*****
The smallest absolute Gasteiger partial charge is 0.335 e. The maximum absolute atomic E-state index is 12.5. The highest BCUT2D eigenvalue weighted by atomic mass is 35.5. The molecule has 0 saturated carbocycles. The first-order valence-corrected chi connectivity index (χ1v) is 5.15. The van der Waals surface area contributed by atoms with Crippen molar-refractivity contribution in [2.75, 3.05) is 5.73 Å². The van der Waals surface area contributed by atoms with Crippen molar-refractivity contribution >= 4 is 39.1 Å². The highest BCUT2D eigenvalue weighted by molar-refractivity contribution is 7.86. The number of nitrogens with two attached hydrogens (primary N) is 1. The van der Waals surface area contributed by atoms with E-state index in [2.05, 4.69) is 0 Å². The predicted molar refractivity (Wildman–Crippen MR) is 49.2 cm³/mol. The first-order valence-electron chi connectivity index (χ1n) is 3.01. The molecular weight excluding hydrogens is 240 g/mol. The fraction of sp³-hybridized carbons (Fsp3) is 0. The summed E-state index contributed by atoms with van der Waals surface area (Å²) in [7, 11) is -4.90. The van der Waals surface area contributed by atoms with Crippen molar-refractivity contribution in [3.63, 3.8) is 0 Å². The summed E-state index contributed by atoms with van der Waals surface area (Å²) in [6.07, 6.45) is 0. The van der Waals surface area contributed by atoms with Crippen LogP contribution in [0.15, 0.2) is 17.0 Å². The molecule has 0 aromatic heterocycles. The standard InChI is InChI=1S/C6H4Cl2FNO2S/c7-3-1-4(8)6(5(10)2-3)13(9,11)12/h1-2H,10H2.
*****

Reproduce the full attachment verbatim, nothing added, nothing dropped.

The smallest absolute Gasteiger partial charge is 0.335 e. The maximum absolute atomic E-state index is 12.5. The highest BCUT2D eigenvalue weighted by atomic mass is 35.5. The molecule has 0 saturated carbocycles. The first-order valence-corrected chi connectivity index (χ1v) is 5.15. The van der Waals surface area contributed by atoms with Crippen molar-refractivity contribution in [2.75, 3.05) is 5.73 Å². The van der Waals surface area contributed by atoms with Crippen molar-refractivity contribution >= 4 is 39.1 Å². The highest BCUT2D eigenvalue weighted by molar-refractivity contribution is 7.86. The number of nitrogens with two attached hydrogens (primary N) is 1. The van der Waals surface area contributed by atoms with E-state index in [2.05, 4.69) is 0 Å². The predicted molar refractivity (Wildman–Crippen MR) is 49.2 cm³/mol. The first-order valence-electron chi connectivity index (χ1n) is 3.01. The molecular weight excluding hydrogens is 240 g/mol. The fraction of sp³-hybridized carbons (Fsp3) is 0. The summed E-state index contributed by atoms with van der Waals surface area (Å²) in [7, 11) is -4.90. The van der Waals surface area contributed by atoms with Crippen molar-refractivity contribution in [3.63, 3.8) is 0 Å². The summed E-state index contributed by atoms with van der Waals surface area (Å²) in [6.07, 6.45) is 0. The van der Waals surface area contributed by atoms with Crippen LogP contribution in [0.15, 0.2) is 17.0 Å². The molecule has 0 aromatic heterocycles. The standard InChI is InChI=1S/C6H4Cl2FNO2S/c7-3-1-4(8)6(5(10)2-3)13(9,11)12/h1-2H,10H2.